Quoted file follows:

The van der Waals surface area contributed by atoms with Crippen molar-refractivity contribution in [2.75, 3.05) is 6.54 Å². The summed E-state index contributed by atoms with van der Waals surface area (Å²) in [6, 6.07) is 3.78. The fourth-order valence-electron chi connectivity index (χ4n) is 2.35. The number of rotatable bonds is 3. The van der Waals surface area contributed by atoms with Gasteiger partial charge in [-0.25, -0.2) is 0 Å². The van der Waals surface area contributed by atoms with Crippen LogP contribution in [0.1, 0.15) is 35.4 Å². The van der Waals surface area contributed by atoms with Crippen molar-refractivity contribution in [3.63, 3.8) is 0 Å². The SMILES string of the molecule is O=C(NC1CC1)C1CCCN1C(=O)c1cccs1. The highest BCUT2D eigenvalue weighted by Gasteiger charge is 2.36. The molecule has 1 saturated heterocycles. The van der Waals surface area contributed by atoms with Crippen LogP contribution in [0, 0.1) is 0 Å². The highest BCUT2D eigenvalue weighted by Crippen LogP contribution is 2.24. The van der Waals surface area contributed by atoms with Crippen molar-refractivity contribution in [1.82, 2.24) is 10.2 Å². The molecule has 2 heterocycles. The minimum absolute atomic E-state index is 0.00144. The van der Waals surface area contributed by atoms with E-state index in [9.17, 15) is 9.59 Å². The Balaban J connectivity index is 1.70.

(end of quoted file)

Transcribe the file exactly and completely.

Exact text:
The van der Waals surface area contributed by atoms with Crippen molar-refractivity contribution in [2.75, 3.05) is 6.54 Å². The summed E-state index contributed by atoms with van der Waals surface area (Å²) in [6, 6.07) is 3.78. The fourth-order valence-electron chi connectivity index (χ4n) is 2.35. The number of rotatable bonds is 3. The van der Waals surface area contributed by atoms with Gasteiger partial charge in [-0.25, -0.2) is 0 Å². The van der Waals surface area contributed by atoms with Crippen LogP contribution in [0.1, 0.15) is 35.4 Å². The van der Waals surface area contributed by atoms with Crippen molar-refractivity contribution in [3.63, 3.8) is 0 Å². The SMILES string of the molecule is O=C(NC1CC1)C1CCCN1C(=O)c1cccs1. The highest BCUT2D eigenvalue weighted by Gasteiger charge is 2.36. The molecule has 1 saturated heterocycles. The van der Waals surface area contributed by atoms with Crippen LogP contribution in [0, 0.1) is 0 Å². The highest BCUT2D eigenvalue weighted by Crippen LogP contribution is 2.24. The van der Waals surface area contributed by atoms with Crippen molar-refractivity contribution in [1.82, 2.24) is 10.2 Å². The molecule has 2 heterocycles. The minimum absolute atomic E-state index is 0.00144. The van der Waals surface area contributed by atoms with E-state index in [9.17, 15) is 9.59 Å². The Balaban J connectivity index is 1.70.